Get to Know - March 2011

Surya Celebrates 35 Years
By Emily M. White

Satya Tiwari, president of Surya’s U.S. division.

The rug and home décor company looks back on its fashion-forward, and pay-it-forward history

In 1976, American buyers interested in local, hand-made goods from India gave Surya M. Tiwari one week to manufacture an entire collection of merchandise, the result of which would be the very first collection for Surya rugs and home décor.

Thirty-five years later, that small collection, presented under a wedding tent in the small Northeastern village of Ugapur, India, to Federated buyers (now Macy’s Inc.) opened the door for Tiwari, a teacher and local contractor from a rural village, to develop a line of home décor for the American market.

Tiwari’s namesake company has since matured. After the launch of operations in New York City in 1986 and the appointment of Tiwari’s son, Satya Tiwari, as president of the company’s U.S. division in 1994, Surya went from a company with five patterns in six colorways to a company capable of rolling out a multitude of collections, full of designs and patterns that cater to top trends.

“Our product is unique because we have taken a different approach to rugs,” says Seth King, vice-president of sales and marketing, Surya. “We have always thought of our product in a fashion sense, where most rugs manufacturers see them in a construction sense. We understand that color is the main ingredient in a rug, and from there, we use designers from around the world to get new and innovative designs.”

From the Fallon Collection, this rug offers a delicate, sophisticated lattice pattern for Surya’s Spring 2011 collection in on-trend colors.
Surya Tiwari showed American buyers interested in local, hand-made goods from India a collection that led to the start of Surya rugs and home décor.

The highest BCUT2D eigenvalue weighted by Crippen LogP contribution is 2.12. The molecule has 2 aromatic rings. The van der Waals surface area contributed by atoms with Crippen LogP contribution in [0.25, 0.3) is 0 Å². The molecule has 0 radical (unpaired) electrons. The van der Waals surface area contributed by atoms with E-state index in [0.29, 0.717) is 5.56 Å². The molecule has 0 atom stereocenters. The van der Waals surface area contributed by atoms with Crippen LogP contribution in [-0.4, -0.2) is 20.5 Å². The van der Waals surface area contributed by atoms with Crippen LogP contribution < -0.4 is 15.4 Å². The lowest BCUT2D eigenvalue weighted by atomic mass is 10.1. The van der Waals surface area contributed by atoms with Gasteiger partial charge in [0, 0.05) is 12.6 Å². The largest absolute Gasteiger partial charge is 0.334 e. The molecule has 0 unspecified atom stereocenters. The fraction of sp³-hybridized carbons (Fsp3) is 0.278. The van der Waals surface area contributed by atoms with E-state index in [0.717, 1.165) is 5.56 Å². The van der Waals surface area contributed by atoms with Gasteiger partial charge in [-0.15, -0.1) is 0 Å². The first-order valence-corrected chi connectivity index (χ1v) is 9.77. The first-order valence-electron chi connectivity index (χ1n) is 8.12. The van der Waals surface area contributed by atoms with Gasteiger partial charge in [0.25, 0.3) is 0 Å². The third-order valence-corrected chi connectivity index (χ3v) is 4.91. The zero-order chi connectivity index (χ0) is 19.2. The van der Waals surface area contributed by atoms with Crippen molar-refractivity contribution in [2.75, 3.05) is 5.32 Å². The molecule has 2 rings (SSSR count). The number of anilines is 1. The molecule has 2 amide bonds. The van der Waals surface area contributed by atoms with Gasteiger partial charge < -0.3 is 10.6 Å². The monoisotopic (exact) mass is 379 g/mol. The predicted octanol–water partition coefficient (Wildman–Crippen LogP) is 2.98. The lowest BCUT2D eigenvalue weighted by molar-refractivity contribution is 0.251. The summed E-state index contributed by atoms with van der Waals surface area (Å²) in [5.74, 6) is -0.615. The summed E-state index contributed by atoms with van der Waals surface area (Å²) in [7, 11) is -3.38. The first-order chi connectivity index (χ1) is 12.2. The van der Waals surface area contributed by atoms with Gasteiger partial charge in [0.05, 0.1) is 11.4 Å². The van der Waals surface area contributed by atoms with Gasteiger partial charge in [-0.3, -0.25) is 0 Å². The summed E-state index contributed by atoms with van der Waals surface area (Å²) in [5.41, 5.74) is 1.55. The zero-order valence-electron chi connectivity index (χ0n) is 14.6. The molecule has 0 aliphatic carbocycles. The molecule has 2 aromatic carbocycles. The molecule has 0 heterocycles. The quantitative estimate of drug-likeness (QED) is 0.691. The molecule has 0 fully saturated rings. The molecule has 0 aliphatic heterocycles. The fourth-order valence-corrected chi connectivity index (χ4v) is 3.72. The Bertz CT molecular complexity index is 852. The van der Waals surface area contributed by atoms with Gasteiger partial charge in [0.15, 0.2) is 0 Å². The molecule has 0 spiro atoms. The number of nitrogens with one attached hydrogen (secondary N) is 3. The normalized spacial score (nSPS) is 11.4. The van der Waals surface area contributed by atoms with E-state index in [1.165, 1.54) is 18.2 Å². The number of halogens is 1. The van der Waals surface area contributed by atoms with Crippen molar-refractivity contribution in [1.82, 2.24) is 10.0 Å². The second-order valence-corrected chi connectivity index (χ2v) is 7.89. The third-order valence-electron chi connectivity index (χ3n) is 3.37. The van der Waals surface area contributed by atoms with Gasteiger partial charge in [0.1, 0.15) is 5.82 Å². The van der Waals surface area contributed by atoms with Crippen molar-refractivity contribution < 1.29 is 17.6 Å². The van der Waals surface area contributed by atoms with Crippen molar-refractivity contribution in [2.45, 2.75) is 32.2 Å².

Today, some fashion-forward looks for Spring 2011 include: Fallon, a collection of delicate, sophisticated lattice patterned rugs with on-trend colors; the elegant Modern Collection, designed by legendary fashion and costume designer Bob Mackie, including a peacock pattern that is both exotic and whimsical; and Indus Valley, which features a hand-knotted look at a tufted price, an example of how Surya has also worked to help out their customers in harsh economic times.

Social consciousness is also a major part of Surya’s mission. As Surya Tiwari was given the opportunity to start a business, in turn, he has made his company give back to the communities that have been a part of Surya. Not only has the company increased staff by 50 percent within the past two years at its Calhoun, GA, corporate office, but also, Surya has opened up more opportunities beyond weaving and manufacturing in its primary manufacturing facility located in a very rural part of India.

“We are proud to have made it 35 years, but what we are really proud about is the impact we have had on the community,” says King. “We are also a proud supporter of non-profit charitable organizations, and have donated to more than a hundred local charities in the communities in which our customers are located. Overall, we are proud that we have continued to grow and thrive without giving up some of the core values that Surya Tiwari carried when he started this company 35 years ago.”

Resources

• Surya, 706-625-4823, surya.com


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